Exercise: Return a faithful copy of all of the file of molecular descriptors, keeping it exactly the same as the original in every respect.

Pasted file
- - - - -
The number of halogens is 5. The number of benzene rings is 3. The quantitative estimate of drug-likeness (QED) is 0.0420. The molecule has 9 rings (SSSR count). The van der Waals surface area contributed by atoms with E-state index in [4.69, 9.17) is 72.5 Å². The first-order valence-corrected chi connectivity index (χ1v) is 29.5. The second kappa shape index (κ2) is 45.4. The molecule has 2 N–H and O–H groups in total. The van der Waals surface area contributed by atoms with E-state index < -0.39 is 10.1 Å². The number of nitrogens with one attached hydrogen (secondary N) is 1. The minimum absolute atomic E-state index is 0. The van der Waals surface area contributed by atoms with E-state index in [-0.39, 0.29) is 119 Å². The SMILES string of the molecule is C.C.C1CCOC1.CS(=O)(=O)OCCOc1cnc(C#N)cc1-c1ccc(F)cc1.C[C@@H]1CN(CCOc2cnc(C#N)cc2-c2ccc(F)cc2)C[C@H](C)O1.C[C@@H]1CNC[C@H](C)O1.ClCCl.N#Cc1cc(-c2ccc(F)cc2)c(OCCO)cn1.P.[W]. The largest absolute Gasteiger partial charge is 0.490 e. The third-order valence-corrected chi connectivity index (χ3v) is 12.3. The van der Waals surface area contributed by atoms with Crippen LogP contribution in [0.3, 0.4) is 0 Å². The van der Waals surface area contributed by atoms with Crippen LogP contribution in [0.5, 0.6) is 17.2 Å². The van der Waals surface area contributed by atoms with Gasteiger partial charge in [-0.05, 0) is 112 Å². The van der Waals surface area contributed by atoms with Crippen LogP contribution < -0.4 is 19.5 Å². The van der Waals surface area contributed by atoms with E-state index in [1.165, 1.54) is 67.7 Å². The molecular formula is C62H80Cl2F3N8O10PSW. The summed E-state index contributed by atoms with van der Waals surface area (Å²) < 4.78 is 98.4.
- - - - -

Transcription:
The number of halogens is 5. The number of benzene rings is 3. The quantitative estimate of drug-likeness (QED) is 0.0420. The molecule has 9 rings (SSSR count). The van der Waals surface area contributed by atoms with E-state index in [4.69, 9.17) is 72.5 Å². The first-order valence-corrected chi connectivity index (χ1v) is 29.5. The second kappa shape index (κ2) is 45.4. The molecule has 2 N–H and O–H groups in total. The van der Waals surface area contributed by atoms with E-state index < -0.39 is 10.1 Å². The number of nitrogens with one attached hydrogen (secondary N) is 1. The minimum absolute atomic E-state index is 0. The van der Waals surface area contributed by atoms with E-state index in [-0.39, 0.29) is 119 Å². The SMILES string of the molecule is C.C.C1CCOC1.CS(=O)(=O)OCCOc1cnc(C#N)cc1-c1ccc(F)cc1.C[C@@H]1CN(CCOc2cnc(C#N)cc2-c2ccc(F)cc2)C[C@H](C)O1.C[C@@H]1CNC[C@H](C)O1.ClCCl.N#Cc1cc(-c2ccc(F)cc2)c(OCCO)cn1.P.[W]. The largest absolute Gasteiger partial charge is 0.490 e. The third-order valence-corrected chi connectivity index (χ3v) is 12.3. The van der Waals surface area contributed by atoms with Crippen LogP contribution in [0.3, 0.4) is 0 Å². The van der Waals surface area contributed by atoms with Crippen LogP contribution in [0.5, 0.6) is 17.2 Å². The van der Waals surface area contributed by atoms with Gasteiger partial charge in [-0.05, 0) is 112 Å². The van der Waals surface area contributed by atoms with Crippen LogP contribution < -0.4 is 19.5 Å². The van der Waals surface area contributed by atoms with E-state index in [1.165, 1.54) is 67.7 Å². The molecular formula is C62H80Cl2F3N8O10PSW. The summed E-state index contributed by atoms with van der Waals surface area (Å²) < 4.78 is 98.4.